Jointly with V. S. Imshennik and other colleagues, S. S. Gershtein studied the role of neutrino radiation in the thermonuclear explosion of supernovas of the SN1А type. He suggested an original mechanism of collective acceleration of solar cosmic rays and expressed an idea that gamma-ray bursts are connected with specific flashes of massive stars.
In recent years, Semyon Solomonovich considered some consequences of the field gravitation theory developed by A. A. Logunov.
S. S. Gershtein has been teaching physics for many years. In 1958 – 1959, he was a professor in the Leningrad Polytechnic Institute. In 1961 – 1962, he taught students in the Dubna branch of the MSU Physical Faculty. Since 1963, he has been delivering general courses on theoretical physics in MIPT. Among their students, there are prominent scientists who recall him with gratitude. Semyon Solomonovich is proud by merit that four his students from the Belousovo school became Doctors of Sciences, and more than ten of his students worked in the Institute of Physics and Power Engineering in Obninsk after the graduation from MEPhI. He has always actively supported young talented scientists and talented people at large. He established and was engaged in numerous new scientific branches of not only theoretical but also experimental physics.
S. S. Gershtein spent lots of time popularizing science. Being a member of the editorial staff of the encyclopedia “Physics of microworld” and an assistant editor of the Great Soviet Encyclopedia, he wrote more than a dozen articles for these issues. Nowadays, he is a member of the editorial staff of journals “Priroda” (lit. “Nature”), “Yadernaya physica” (lit. “Nuclear physics”), and “TMP”. He is a member of the RAS Division Office of Physical Sciences.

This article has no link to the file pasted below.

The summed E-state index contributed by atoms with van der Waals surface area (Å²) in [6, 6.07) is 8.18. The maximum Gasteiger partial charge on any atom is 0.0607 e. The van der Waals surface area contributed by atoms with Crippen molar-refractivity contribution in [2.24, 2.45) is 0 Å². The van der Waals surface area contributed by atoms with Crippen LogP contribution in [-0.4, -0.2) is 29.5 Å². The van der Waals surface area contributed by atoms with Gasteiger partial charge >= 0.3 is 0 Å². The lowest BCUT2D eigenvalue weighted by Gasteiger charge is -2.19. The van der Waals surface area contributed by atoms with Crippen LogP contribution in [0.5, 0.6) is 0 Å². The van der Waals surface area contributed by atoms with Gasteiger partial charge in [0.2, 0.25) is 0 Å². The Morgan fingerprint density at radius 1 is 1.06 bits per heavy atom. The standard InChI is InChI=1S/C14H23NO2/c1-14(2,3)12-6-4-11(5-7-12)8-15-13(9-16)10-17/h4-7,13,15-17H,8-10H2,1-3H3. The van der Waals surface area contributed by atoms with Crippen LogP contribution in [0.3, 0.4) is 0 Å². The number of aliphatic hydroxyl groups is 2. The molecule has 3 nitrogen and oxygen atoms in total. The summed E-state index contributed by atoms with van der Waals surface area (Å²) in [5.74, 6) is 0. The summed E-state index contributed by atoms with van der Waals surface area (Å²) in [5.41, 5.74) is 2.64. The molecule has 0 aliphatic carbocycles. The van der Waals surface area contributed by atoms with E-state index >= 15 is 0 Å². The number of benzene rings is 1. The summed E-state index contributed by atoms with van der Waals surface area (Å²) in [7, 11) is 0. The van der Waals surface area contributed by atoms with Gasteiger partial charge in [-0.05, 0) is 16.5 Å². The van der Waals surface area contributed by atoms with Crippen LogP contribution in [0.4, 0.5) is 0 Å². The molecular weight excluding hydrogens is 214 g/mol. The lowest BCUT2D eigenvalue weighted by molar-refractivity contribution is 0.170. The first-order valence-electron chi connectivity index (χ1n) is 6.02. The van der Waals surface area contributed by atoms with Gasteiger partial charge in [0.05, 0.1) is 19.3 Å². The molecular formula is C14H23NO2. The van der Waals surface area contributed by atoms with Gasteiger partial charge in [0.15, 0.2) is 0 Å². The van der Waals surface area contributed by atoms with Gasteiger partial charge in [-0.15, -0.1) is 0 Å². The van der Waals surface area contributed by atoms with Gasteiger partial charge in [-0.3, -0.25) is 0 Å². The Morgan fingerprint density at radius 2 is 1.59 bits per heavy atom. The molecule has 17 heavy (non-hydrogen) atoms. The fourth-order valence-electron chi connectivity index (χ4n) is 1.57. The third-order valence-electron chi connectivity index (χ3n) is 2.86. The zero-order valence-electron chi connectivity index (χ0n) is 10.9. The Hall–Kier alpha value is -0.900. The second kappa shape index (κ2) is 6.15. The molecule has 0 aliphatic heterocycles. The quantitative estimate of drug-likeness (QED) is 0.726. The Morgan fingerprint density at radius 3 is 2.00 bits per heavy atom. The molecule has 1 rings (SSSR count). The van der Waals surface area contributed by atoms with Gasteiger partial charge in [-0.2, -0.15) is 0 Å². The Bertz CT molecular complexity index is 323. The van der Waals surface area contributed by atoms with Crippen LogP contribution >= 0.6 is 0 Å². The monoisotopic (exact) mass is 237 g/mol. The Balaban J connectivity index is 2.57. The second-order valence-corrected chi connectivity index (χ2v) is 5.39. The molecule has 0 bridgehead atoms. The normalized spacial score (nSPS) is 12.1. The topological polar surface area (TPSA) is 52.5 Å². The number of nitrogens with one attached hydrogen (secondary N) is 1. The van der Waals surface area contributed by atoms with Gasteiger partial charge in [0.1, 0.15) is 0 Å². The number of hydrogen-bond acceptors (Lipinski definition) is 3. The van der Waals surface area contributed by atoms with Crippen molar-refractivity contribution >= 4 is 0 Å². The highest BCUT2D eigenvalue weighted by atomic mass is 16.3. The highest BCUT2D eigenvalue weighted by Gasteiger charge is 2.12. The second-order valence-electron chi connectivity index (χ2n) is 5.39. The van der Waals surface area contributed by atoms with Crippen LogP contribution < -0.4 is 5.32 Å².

S. S. Gershtein is distinguished by his friendliness but an uncompromising attitude to various displays of malpractice in science and human relations. He has always denied the clannish approach to solving controversial issues, and he has never got tired to repeat that “the compelling stand is the only right one.”
Colleagues, students, and friends cordially congratulate Semyon Solomonovich on his jubilee and wish him good health and new creative achievements.
A. F. Andreev, S. P. Denisov, A. M. Zaitsev, S. V. Ivanov, A. K. Likhoded, V. A. Matveev, V. A. Petrov, V. A. Rubakov, A. N. Skrinsky, N. E. Tuirin